Citations from COMMENTARY on Dogen Zenji's
YUIBUTSU YOBUTSU (Only Buddha and Buddha, 唯佛與佛)
from The Formless Self, by Joan Stambaugh
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[Dogen says in the Yuibutsu Yobutsu:]
WHEN YOU have unsurpassed wisdom, you are called buddha. When a
buddha has unsurpassed wisdom, it is called unsurpassed wisdom. Not
to know what it is like on this path is foolish. What it is like is to be
unstained. To be unstained does not mean that you try forcefully to
exclude intention or discrimination, or that you establish a state of
nonintention. Being unstained cannot be intended or discriminated at all.
Being unstained is like meeting a person and not considering what he
looks like. Also it is like not wishing for more color or brightness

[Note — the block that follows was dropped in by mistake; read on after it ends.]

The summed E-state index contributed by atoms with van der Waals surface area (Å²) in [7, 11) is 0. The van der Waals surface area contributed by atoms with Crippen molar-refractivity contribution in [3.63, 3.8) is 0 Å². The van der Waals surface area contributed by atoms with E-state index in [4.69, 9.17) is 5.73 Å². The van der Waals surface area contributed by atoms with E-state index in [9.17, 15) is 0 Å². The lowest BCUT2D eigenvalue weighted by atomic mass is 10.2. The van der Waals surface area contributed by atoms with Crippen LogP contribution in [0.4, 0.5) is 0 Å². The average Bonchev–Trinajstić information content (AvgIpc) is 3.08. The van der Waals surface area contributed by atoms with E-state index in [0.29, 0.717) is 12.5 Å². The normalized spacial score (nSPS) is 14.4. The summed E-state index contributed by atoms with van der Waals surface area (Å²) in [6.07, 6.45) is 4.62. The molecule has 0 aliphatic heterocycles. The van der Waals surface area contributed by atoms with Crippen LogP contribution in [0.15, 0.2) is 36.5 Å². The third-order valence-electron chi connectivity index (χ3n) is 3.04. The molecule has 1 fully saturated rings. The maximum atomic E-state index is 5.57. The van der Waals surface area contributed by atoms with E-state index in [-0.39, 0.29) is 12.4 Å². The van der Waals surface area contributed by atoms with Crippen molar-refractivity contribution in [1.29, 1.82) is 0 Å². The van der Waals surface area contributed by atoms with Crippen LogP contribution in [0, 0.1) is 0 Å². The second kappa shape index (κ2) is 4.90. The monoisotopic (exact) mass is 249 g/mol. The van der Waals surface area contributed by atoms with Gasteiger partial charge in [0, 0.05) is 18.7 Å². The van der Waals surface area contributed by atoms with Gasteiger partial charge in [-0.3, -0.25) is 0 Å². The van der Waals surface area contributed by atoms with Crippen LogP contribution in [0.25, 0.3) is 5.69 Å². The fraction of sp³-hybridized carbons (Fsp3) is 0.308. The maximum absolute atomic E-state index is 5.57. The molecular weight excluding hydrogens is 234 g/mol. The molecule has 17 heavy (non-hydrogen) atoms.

when viewing flowers or the moon.
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Being unstained is not something that can be consciously willed or
brought about; any intention simply precludes it. Dogen says that being
unstained is like meeting a person and not considering what he looks
like. Mostly when we meet someone particularly for the first time, but
also subsequently in a different way, we "take stock" and "keep score."
[...] We should just meet a person as he is in his suchness without
considering all the categories and numbers which have little to do
with who that "person" is. After all, person comes from personare,
to sound through, whence comes the idea of a persona. We want to
meet what sounds through.
Similarly we should not wish for more color in the flowers or brightness
in the moon. This "more" is our idealized category, and misses the
flowers and the moon in their suchness, their as-it-is-ness. Overpainting
the landscape ruins the painting. Or one can perhaps see this
as-it-is-ness in a small child before it has become self-conscious.
It just is, and that is its utter charm.
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Dogen translation from Moon in a Dewdrop, ed. by Kazuaki Tanahashi